location and shared culture. Before we began to think of ourselves as nations,
western intellectuals compared their societies with the city-states of the ancient
world (Thom 1995). Now they fabricated myths of their own illiterate ethnic
origins in primeval forests. The Polish adventurer, Malinowski (1922), reinvented
romantic nationalism in the form of vivid narratives about the everyday life
of South Sea islanders whose autonomous, ‘primitive’ culture mirrored the self-image
of contemporary nationalities. If the nation-state is a living contradiction,
the anthropology of the last century did its best to convince western readers
that society everywhere, even the most primitive and microscopic, is constructed
along similar lines.

The method adopted by twentieth
century anthropologists was scientific ethnography, participant observation,
relatively long-term immersion in small-scale exotic societies taken to be homogeneous,
bounded cultural entities. In African Political Systems, Fortes and Evans-Pritchard
(1940) suggested that ethnographic fieldwork in exotic places made the history
of western political philosophy redundant, while they disguised their own theoretical
debt to Morgan and Durkheim (1893). They set out self-consciously to attack
the perspective of mainstream academic disciplines, claiming that the accumulated
literary achievements stored in libraries should be scrapped in favour of discovering
what society is really like on the ground. This impulse to join the people where
they live, even if under the special political auspices of colonial rule, is
unique in the western academy. Most other disciplines are content with the laboratories,
libraries and seminar rooms of the university itself. The results of fieldwork
had to be written up in the seclusion of the academy and the neophyte profession
desperately needed a base there in order to reproduce itself. But the anthropologists
developed a unique genre of writing in which ideas were drawn from life (Grimshaw
and Hart 1995).

Kant (1949) believed that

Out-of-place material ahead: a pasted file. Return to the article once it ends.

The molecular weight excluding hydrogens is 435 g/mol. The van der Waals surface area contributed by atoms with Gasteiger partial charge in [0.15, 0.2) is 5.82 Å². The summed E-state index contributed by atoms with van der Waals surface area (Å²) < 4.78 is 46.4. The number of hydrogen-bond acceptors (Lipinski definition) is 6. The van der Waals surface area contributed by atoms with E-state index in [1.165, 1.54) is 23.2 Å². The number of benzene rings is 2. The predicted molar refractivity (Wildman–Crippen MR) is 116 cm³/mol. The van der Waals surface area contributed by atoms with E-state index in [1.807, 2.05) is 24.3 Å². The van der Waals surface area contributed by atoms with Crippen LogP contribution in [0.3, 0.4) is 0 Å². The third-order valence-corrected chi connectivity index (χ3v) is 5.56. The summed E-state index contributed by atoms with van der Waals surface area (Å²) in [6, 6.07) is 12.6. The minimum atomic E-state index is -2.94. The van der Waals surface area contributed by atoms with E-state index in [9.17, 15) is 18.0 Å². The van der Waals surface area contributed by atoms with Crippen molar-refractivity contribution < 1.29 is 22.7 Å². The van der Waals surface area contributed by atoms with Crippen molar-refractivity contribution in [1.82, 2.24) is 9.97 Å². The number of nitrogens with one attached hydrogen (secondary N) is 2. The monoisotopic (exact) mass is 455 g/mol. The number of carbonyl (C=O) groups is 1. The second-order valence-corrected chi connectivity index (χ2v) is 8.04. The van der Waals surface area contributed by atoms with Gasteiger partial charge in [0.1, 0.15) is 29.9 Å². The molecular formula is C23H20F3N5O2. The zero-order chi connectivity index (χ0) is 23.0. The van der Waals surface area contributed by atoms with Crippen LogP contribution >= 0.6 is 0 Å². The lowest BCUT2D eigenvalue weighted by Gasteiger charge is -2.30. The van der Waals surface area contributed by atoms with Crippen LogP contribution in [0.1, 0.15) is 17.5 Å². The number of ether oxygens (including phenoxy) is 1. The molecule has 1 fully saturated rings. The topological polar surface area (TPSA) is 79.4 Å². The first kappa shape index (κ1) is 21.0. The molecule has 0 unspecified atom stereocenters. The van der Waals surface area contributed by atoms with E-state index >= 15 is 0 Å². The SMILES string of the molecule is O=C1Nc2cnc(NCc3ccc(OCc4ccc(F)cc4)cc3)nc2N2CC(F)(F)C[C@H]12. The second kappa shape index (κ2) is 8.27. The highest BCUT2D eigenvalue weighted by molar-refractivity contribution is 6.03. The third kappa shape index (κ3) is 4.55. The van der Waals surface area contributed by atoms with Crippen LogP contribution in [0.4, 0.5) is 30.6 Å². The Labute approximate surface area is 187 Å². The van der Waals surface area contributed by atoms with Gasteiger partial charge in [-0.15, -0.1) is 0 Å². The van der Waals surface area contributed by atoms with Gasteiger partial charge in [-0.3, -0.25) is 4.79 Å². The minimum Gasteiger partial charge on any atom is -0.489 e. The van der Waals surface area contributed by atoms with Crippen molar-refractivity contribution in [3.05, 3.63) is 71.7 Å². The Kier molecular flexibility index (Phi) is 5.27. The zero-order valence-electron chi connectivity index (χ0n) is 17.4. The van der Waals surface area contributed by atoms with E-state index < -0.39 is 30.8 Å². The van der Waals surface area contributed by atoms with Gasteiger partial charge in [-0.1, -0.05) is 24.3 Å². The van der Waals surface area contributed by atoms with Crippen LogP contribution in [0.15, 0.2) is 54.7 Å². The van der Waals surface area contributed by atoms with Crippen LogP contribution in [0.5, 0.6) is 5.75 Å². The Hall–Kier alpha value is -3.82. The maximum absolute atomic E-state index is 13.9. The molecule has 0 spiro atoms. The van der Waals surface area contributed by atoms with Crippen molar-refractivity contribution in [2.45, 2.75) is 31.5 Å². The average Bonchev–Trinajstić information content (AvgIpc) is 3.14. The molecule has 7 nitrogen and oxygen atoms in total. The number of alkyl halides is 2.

we encounter the world through two faculties: the mind whose ideas are formed
as cultural traditions before our experience of the world and the senses which
supply us with empirical information about the world that we can organise afterwards
by means of analytical categories. The founders of modern social anthropology,
most of whom were well-schooled in western intellectual traditions, chose to
deny their debt to those traditions and instead represented their ideas as the
empirical outcome of encounters with particular field situations. Concepts became
attached to empirical ethnographies, such as the Trobrianders and the Nuer,
to words like kula and potlatch (Mauss 1925), which became the
particular vehicles of generalising or comparative discourse. The professional
speciality became kinship, on the grounds that small-scale societies lacking
the state privileged family relations and no other discipline made its study
a special concern (Radcliffe-Brown and Forde 1950). This was in turn formalized
into an intimidating algebra sufficient to make indoctrination difficult and
the field repelling to outsiders. (Economists know how this works).

The relationship of anthropologists
to colonialism is moot (Asad 1973). On the one hand, they served the purposes
of indirect rule by documenting the indigenous institutions on which limited
self-government might be based. On the other hand, many of them reacted violently
against the racism of colonial societies. They were in any case deeply involved
in the development project, not called that then, but more often ‘culture contact’
(Malinowski 1945). The British school was largely funded by a Rockefeller grant
to study Africa in social change. But their static models of organically homogeneous
societies corresponded to the self-image of the corporate state that flourished
between the wars and thus served to reproduce the hegemonic discourse of home
society. With the collapse of European empire after the war, anthropologists
inevitably sought to confront the historical changes brought about by independence.
Before asking how they entered the development process as practitioners, it
is necessary to periodize the short version of the development era.


After the second world war
there were two decades of general economic growth and relatively strong states
(50s and 60s), followed later by two decades of economic stagnation and weakened
states (80s and 90s) with the 70s as the hinge between them.


Apart from the decisive effects of two OPEC oil price rises in that
decade, 1975 serves as a convenient marker of the shift, a year which saw the
American defeat in Vietnam and the collapse of the last European empire in Africa,
the Portuguese. I would argue that the development effort of the first period
was genuinely concerned with reducing the gap between rich and poor countries,
even if the methods chosen were inappropriate. By around 1970 it became apparent
that development in this sense was failing and critical perspectives coming
out of the other side in the cold war (Marxism from France, the Middle East
and Latin America) became prevalent in the subsequent decade (Hart 1983). By
the beginning of the 80s, in the aftermath of the oil shocks and inflation of
the 70s and the advent of neo-conservative liberals to power, I would argue
that development was no longer seriously on the agenda, being replaced by the
drive to open up the world’s economies to capital flows (structural adjustment),
if necessary at the expense of the ability of states to govern and with the
consequence of a huge income drain from the poor countries in the form of debt